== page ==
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How to Make a Lasting Impression

10 Nov 2011 8:45 PM | Working Women (Administrator)
Blog by Brenda Tillmann

It’s important to remember that when you meet someone for the first time, you have an opportunity to make a real connection, or you can simply pass on your name and be forgotten. Successful relationship-building requires more than just handing out business cards. To build long-lasting, solid and mutually-beneficial relationships, a little homework and a little thoughtfulness goes a long way. Here are my tips for making a powerful impression that brings lasting results.

Do Your Homework - Research the People You’re Meeting

If you’re meeting someone in particular, research the person or people you’re meeting. Lots of resources exist that can give you both professional and personal reference material. The Web is a source of unlimited information, with things like company websites, personal bios, work histories, resumes, and portfolios; depending on who you’re meeting, you may be able to find a wide range of information about your contact. If the Web doesn’t produce any useful information, you could check with the company where your contact works, to see if they have any marketing information containing professional info about your contact. You could also check your local library for periodicals, such as magazine stories, newspaper articles or professional interviews. Depending on how public the person is that you’re meeting, you may be able to find everything from the name of a spouse to the first place they worked after college. Use the information you find when you meet your contact. Talk about common interests, such as being a parent, alma mater, hobbies; whatever common bond you can form with your contact can help you form a good relationship. Ask about things near and dear to the person’s heart – not just business talk – and you’re well on your way to forming a real connection.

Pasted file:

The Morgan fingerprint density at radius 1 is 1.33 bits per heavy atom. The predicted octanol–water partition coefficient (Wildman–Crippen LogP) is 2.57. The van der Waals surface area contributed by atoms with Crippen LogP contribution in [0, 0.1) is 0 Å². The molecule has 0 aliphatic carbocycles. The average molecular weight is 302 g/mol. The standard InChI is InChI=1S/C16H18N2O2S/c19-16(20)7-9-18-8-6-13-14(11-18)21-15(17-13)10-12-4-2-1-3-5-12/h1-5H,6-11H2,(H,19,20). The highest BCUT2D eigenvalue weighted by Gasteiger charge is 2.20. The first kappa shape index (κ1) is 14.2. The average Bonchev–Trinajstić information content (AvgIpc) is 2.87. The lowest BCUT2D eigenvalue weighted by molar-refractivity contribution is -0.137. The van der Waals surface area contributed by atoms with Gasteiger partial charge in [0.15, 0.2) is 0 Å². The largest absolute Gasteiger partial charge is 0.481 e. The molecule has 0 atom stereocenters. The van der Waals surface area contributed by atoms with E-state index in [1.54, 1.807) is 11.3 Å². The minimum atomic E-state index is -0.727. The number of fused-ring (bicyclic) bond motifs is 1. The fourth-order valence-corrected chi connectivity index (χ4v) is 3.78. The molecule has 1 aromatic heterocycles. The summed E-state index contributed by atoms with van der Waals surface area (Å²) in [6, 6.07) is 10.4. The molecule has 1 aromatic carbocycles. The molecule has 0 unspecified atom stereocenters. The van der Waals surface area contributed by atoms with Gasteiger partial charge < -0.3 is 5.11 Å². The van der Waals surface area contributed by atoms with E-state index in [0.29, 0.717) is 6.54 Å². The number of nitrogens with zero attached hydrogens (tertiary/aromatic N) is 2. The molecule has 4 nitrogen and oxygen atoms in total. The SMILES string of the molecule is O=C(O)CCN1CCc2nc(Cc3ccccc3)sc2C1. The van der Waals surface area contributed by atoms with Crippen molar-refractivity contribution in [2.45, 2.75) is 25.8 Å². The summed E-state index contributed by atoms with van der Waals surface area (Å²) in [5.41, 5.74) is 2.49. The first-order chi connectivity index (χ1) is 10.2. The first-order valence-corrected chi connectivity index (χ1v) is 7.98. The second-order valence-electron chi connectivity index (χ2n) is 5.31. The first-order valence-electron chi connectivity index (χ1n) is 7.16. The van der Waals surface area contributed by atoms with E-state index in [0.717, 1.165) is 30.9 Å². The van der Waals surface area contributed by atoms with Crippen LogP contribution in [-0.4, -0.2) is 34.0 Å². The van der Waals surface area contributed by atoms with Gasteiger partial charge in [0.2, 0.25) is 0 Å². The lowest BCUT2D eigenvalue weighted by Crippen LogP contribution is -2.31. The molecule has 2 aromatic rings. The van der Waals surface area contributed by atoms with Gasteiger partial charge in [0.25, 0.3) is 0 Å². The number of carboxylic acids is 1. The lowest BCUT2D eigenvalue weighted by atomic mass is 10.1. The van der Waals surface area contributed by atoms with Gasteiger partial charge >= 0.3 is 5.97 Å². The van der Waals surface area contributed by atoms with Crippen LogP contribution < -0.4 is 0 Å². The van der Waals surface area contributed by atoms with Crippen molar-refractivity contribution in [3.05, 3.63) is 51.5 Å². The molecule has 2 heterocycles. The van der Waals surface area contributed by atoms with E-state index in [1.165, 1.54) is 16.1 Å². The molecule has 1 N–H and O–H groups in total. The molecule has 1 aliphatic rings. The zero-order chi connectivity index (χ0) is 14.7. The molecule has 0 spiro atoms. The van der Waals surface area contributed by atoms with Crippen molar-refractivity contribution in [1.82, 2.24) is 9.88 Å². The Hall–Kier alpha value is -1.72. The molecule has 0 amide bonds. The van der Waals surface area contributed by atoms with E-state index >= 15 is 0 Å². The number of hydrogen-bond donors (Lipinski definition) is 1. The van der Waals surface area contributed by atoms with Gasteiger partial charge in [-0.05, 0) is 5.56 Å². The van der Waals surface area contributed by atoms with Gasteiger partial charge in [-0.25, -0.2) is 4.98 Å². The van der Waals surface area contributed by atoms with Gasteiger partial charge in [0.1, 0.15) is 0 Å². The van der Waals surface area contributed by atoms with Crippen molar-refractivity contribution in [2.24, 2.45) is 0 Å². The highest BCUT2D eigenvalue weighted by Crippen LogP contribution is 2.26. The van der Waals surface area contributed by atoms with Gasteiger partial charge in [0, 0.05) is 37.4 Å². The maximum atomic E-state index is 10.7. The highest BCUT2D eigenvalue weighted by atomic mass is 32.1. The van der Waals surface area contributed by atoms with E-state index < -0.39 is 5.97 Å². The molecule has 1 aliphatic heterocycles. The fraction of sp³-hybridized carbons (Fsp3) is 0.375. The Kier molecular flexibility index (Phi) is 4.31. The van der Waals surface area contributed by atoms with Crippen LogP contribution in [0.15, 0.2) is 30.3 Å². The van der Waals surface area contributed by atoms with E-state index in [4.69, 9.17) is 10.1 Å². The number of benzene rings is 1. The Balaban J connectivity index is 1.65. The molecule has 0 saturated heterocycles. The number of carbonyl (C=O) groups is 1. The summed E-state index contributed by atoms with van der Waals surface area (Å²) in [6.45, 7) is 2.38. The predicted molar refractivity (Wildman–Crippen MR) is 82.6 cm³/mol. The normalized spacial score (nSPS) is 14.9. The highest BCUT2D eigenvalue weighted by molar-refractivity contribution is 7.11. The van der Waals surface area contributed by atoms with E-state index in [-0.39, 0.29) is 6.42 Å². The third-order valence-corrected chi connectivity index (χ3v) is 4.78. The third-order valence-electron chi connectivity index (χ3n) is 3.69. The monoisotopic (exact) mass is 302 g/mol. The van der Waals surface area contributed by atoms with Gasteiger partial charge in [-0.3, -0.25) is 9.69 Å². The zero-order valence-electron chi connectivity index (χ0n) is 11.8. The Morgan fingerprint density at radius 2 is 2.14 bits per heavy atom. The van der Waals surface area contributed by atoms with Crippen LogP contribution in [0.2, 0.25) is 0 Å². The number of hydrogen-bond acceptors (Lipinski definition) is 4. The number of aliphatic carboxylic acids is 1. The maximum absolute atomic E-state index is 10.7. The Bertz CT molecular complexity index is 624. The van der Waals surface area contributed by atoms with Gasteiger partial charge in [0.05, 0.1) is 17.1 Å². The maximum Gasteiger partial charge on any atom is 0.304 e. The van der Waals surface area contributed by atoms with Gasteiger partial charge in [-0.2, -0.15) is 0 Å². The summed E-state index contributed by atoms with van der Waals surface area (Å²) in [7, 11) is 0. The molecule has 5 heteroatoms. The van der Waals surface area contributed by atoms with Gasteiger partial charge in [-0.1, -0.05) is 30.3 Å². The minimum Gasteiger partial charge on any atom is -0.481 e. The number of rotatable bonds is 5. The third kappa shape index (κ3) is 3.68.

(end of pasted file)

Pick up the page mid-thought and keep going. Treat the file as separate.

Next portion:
Show Genuine Interest by Asking Questions
Getting to know people to form real connections is an art that can easily be mastered.  Ask questions about everything; not just their professional life, but their personal interests and family life, too. The more you show that you’re genuinely interested in them and  understand, know and really “get” the person, the better your relationship will be, and the more business opportunities you’re likely to gain. Be a real person to your connections, too – if your new business partner volunteer’s information about their spouse then open up and talk about your spouse. The more personal you can make your relationships with people, the better your long-term success with those relationships will be.

You Must Be Sincere

Everyone can have fun building good relationships – all you have to do is be genuinely interested in people. Enjoy getting to know your business colleagues, or even the person you met in the coffee line today. Forming connections with people can help in all aspects of your life, and even random connections can help your business in unexpected ways. You never know when someone will refer a key contact; an affiliate who may have great products for your prospects, or a business associate that could make your product a high-demand success!
Remember what your mother taught you as a child, to have friends you must be a friend.  Don’t just see people as stepping stones to a better business. Take the time and make the effort to form real, legitimate connections by getting to know people, and I promise good business will follow naturally. 

Brenda Tillmann specializes in helping entrepreneurs attract idea clients and close more sales in less time with her customized programs SMART Marketing TM and Sell by Not Selling TM. If you want to get clients calling you instead of you chasing them, sign up at http://www.BrendaTillmann.com.

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